The White Sox top pitching prospect sits down with Chuck Garfien for a revealing interview at spring training. Kopech says he almost quit the game after he got into a fight with a Red Sox minor league teammate in 2016. He goes in-depth about his desire to be great, why meditating makes him a better pitcher, his failed PED test in 2015, comparisons to Justin Verlander, possibly becoming the future ace of the White Sox and much more.

Why Michael Kopech almost quit baseball: Revelations from the future White Sox star

Why Michael Kopech almost quit baseball: Revelations from the future White Sox star

GLENDALE, Ariz. — A failed PED test. A 50-game suspension. A fight with a former teammate. A broken pitching hand.

It all blew up like that for Michael Kopech in one calendar year.

And it was probably the best thing that ever happened to him.

“There have been points where I wanted to quit baseball. There have been points where I wanted to stop trying,” Kopech said Thursday in an exclusive interview with NBC Sports Chicago.

This was the breaking point that almost ended Kopech’s career before it truly began but would eventually change his life for the better once the storms passed.

“Everything felt like it was on me at once, and it was tough because I had just gotten through the suspension, worked my butt off all offseason, came back to spring training in the best shape I had ever been in, and then broke my hand the first day of spring,” Kopech explained. “More than anything, I was frustrated and knew I wasn’t making anything better for myself and I was ready to get out of there.”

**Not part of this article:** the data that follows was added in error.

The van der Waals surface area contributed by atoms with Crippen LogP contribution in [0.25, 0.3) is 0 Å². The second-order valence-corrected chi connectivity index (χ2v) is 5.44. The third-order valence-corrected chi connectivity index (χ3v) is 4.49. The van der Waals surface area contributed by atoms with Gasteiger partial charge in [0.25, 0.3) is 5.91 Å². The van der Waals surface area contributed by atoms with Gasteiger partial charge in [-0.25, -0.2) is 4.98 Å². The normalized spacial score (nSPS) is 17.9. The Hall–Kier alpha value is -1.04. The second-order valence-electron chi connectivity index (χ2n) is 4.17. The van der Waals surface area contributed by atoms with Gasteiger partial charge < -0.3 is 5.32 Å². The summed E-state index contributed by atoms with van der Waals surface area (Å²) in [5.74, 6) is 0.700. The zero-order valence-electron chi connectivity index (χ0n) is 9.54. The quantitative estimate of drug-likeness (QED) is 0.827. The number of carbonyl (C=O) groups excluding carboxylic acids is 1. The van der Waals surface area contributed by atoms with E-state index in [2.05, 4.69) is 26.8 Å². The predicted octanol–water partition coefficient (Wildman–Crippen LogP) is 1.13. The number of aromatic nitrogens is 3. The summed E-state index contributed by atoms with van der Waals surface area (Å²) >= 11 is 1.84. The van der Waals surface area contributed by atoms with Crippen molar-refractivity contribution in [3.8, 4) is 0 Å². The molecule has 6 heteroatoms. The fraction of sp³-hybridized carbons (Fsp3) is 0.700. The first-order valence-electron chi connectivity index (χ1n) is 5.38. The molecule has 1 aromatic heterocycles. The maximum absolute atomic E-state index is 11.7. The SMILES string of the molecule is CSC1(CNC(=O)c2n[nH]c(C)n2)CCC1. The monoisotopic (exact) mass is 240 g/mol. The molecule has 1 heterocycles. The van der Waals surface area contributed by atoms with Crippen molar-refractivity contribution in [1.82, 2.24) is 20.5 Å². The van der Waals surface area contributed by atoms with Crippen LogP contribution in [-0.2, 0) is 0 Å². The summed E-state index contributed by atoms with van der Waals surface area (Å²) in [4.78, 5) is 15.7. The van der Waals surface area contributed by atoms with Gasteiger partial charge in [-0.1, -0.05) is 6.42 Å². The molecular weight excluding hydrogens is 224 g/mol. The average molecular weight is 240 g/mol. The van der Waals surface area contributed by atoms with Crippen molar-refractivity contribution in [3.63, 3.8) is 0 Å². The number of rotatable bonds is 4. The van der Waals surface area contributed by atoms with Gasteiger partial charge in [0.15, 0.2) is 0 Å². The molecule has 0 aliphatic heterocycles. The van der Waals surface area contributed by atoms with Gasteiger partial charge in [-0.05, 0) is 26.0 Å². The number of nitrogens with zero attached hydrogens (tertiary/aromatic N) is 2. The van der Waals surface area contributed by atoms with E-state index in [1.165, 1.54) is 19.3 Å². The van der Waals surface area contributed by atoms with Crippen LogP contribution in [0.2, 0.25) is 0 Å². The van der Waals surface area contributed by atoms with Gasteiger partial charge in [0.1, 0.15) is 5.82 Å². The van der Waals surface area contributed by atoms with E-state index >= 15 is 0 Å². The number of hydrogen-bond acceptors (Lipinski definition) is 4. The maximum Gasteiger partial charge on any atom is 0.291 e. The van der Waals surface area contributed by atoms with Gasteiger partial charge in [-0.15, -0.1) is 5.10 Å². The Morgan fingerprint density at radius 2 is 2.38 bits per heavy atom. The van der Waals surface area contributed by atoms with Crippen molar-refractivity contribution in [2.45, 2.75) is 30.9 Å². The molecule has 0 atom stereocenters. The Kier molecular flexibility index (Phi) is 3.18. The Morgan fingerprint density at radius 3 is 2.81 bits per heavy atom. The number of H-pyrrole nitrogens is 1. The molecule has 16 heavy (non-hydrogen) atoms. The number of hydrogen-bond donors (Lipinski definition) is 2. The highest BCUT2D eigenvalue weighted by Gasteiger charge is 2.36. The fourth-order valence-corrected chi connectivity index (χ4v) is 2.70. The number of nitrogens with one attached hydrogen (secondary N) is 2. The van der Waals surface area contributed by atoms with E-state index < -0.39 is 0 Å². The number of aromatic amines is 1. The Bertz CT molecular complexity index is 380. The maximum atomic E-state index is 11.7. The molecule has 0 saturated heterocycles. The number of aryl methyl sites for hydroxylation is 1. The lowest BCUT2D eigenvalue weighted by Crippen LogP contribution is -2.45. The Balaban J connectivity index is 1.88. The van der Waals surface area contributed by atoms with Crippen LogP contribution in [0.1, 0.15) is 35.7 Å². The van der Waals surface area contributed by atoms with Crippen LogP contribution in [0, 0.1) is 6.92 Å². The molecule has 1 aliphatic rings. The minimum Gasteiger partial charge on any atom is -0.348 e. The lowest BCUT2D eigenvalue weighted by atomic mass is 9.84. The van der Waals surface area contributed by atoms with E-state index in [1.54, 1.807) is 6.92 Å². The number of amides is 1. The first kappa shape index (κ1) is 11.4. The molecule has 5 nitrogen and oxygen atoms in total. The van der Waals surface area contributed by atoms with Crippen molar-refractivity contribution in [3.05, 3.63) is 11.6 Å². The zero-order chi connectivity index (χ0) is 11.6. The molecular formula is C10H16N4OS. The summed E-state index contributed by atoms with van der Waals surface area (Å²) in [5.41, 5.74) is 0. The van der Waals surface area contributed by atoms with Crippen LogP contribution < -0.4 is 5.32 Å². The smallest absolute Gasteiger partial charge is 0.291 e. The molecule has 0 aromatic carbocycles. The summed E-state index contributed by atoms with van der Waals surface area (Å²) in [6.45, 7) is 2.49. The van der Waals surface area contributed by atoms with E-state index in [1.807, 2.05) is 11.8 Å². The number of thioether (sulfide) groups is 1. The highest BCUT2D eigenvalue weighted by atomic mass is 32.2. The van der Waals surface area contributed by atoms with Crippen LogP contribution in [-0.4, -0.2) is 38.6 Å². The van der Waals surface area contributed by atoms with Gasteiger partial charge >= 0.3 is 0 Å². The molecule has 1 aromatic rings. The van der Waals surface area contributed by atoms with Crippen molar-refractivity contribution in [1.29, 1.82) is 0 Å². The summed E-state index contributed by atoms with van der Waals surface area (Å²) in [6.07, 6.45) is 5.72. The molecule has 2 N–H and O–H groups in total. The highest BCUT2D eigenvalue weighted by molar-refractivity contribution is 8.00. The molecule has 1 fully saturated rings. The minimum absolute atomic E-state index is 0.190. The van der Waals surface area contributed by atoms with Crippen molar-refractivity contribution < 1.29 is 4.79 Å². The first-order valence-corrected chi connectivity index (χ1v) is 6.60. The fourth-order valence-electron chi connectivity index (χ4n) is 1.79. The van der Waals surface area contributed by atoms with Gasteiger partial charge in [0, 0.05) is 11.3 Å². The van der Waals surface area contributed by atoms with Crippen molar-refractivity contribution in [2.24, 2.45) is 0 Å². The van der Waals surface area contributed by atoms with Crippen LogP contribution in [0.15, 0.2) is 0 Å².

How long was he in this mode of possibly quitting baseball?

“Probably a couple weeks.”

The PED suspension in 2015 was for the stimulant Oxilofrine, which has been found in supplements which Kopech says he didn’t knowingly take.

“We do have certifications that we’re supposed to follow. We’re supposed to make sure that everything we take or put in our bodies is certified, and I probably wasn’t as safe as I should have been on that. I do take responsibility on that, and I regret it. But it’s part of the past and I did learn from it, so I can’t be too upset about it now and dwell on the past.”

The fight wasn’t only with Kopech’s teammate. It was also with his roommate.  

“It was a good friend of mine I was trying to help out. Things went south and he took a couple swings at me and I took one swing back. It just happened to not be a very good punch,” Kopech said. “I’ve accepted that I messed up. He accepted it as well. I’m open about it because it’s in the past and I’ve learned from it. But I’m not too proud to say I made a mistake. Fortunately, he’s still with the Red Sox and doing well over there. I think it didn’t alter our careers negatively, but maybe we both matured quite a bit from it and somehow, someway altered it positively. He’s still one of my good buddies.”